9. Khadisher, Khaghishar, Hadishar [hamlet of Kalecik]
39° 4'43.90"N 39° 1'47.57"E
no Armenians in 1914
Sp. Garabed vank

As already stated, Khadisher was considered part of the Chmshgadzak district in Armenian sources. Some sources indicate Khadisher is now a hamlet of Kalejik [Kalecik] which is part of the Khozat district. Srvantsdiants indicated the village had only 3 Armenian households. Thereafter, no Armenian population was reported for the village.

A 1256 Ottoman census (1840) for the village of Deng/Denk in Charsandjak district (Source: Başbakanlık Ottoman Archives)

10. Peyig, Payeg [Çağlarca]
39° 2'7.01"N 39° 8'31.40"E
35 Armenians 5 households
Ruins of a church and monastery

Karekin Srvantsdiants indicated the village had 12 Armenians households. The 1894 Mamuretul Aziz yearbook stated there were 23 Armenians (13 males and 10 females) and 19 Muslims (10 males and 9 females) living in 14 total households in Peyig. The calculated number of people per household (3.00) is unexpectedly low. In 1914, the Armenian Patriarchate recorded the population as 35 Armenians in 5 households.

11. Sigedig, Sakedig, Segedik [hamlet (mezrası) of Kalecik]
39° 3'52.31"N 39° 7'0.99"E
66 Armenians 10 households
Sp. Kevork church

Karekin Srvantsdiants indicated the village had 8 Armenian households, but that there was no church. In these cases, it is likely that the church suffered decline in the 1800’s. The 1894 Mamuretul Aziz yearbook stated there were 33 Armenians (20 males and 13 females) and 42 Muslims (23 males and 19 females) living in 19 total households in Sigedig. In 1914, the Armenian Patriarchate recorded the population as 66 Armenians in 10 households.

12. Sin, Shin, Sen [hamlet of Geyiksuyu]
39°11'8.46"N 39°23'34.58"E
55 Armenians 10 households
Sp. Kevork church

The village of Sin is today sometimes referenced as being the same as the village Desht [Geyiksuyu], but the villages were separate. Thus, the location of Sin is approximate based on satellite imagery and old maps. Karekin Srvantsdiants indicated the village had 7 Armenian households, but that there was no church. The 1894 Mamuretul Aziz yearbook stated there were 56 Armenians (39 males and 17 females) and 176 Muslims (116 males and 60 females) living in 19 total households in Sin. In this case the population per household is unreasonably large. In 1914, the Armenian Patriarchate recorded the population remained stable with 55 Armenians in 10 households.

1
2

1) Soukias (Fr.) Eprigian, Պատկերազարդ բնաշխարհիկ բառարան [Illustrated Dictionary of the Historic Homeland], Vol. 2, Venice, St Lazarus, 1907, 400pp.
2) Boghos (Fr.) Natanian, Տեղեկագրութիւն ընդհանուր վիճակին Սեբաստիոյ եւ անոր կուսակալութեան ներքեւ գտնուղ մէկ քանի գլխաւոր քաղաքաց [A Report on the General State of Sepasdia/Sivas and some of the Main Cities within its Prefecture], Constantinople, Hayasdanyats Press, 1877, 202pp.

13. Sorpian, Sulpiyan [Yenidoğdu]
39° 2'1.48"N 39°11'12.95"E
130 Armenians 20 households
Sp. Kevork church and 6 monasteries in ruins

There were two villages named Sorpian with an Armenian population. Because they were both part of the Dersim county, it has created some confusion in the various sources (see #42 under Charsandjak). While Yenidoğdu is often given as the new name for the old village of Kilise, depending on the map the location is sometimes given as Sorpian. Regardless of which is the village today and which is considered a hamlet, they are within a mile of each other. The coordinates given are for the location of Sorpian. Interestingly, the village of Kilise was not shown to have had an Armenian population. It would seem likely that the village derived its name from one of the ruined monasteries that is reported to have been in the area. Karekin Srvantsdiants indicated Sorpian had 12 Armenian households, but indicated there was no church. The 1894 Mamuretul Aziz yearbook stated there were 40 Armenians (22 males and 18 females) and 57 Muslims (31 males and 26 females) living in 20 total households in Sorpian. In 1914, the Armenian Patriarchate recorded the population increasing to 130 Armenians in 20 households.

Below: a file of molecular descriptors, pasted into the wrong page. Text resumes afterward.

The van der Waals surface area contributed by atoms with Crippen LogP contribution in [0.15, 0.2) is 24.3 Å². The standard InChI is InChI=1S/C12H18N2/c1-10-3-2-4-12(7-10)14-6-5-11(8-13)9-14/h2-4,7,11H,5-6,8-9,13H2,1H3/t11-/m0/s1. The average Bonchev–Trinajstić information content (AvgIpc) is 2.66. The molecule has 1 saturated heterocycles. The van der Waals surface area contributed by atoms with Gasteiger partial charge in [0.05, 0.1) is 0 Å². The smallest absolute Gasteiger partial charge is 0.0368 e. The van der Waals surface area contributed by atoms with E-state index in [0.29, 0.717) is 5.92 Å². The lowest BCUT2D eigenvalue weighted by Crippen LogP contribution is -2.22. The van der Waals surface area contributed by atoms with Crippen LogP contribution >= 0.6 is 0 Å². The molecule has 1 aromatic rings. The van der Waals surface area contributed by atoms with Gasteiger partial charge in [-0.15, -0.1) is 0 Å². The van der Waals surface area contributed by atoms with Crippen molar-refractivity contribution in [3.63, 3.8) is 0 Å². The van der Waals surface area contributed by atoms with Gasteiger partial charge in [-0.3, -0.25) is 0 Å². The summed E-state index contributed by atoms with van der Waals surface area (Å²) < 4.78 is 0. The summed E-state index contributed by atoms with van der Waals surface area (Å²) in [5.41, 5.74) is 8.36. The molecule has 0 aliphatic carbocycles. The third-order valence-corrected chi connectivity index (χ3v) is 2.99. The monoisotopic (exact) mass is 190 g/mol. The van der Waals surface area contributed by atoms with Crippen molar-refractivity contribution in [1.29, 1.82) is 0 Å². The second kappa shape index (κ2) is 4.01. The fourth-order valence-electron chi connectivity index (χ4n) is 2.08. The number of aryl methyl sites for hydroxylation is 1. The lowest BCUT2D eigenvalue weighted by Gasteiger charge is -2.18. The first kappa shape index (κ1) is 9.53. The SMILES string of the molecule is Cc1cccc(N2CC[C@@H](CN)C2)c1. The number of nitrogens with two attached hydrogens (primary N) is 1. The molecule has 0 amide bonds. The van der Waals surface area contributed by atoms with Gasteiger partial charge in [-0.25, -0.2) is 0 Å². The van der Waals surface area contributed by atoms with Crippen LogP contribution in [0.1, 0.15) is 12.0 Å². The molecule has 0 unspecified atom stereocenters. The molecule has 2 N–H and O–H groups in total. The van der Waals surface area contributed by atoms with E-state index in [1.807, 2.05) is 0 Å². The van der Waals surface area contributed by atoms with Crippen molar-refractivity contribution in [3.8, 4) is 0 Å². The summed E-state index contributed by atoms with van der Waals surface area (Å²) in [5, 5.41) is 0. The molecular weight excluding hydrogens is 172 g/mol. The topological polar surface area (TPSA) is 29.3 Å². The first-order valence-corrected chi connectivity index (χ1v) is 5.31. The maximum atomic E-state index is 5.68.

14. Tashdag, Teshtek, Teshteg [Atadoğdu]
39° 9'41.20"N 39°20'39.56"E
135 Armenians 20 households
Sp. Hagop church (Kévorkian [Raymond Kévorkian/Paul Paboudjian, Les Arméniens dans l'Empire Ottoman à la veille du genocide, Paris 1992] states the name as Sp. Toros)
Sp. Tovmas vank

The monastery of Sp. Tovmas is not mentioned in all sources. Thierry [Jean-Michel Thierry, Le Couvent Erkayn Enkuzik en Dersim, Revue des études arméniennes, vol. 20 (1986-1987), pp. 381-417] indicates the monastery of Sp. Tovmas of Tashdag is located in Geyiksuyu which was the village of Desht/Tashd, not Tashdag. Karekin Srvantsdiants indicated the village had 6 Armenian households. The 1894 Mamuretul Aziz yearbook stated there were 7 Armenians (4 males and 3 females) and 82 Muslims (53 males and 29 females) living in 19 total households in Tashdag. In 1914, the Armenian Patriarchate recorded the population increasing significantly to 135 Armenians in 20 households.

Karekin (Fr) Srvantsdiants, Թորոս Աղբար, Հայաստանի ճամբորդ [Toros Aghbar, a Traveler through Armenia], Vol. 1: printed by E. M. Dendesian, Constantinople, 1879

15. Undjghag, Endjaghga, Indjiga, Endjeghag [Altınçevre]
39° 1'40.64"N 39°14'37.17"E
240 Armenians 40 households
Sp. Minas church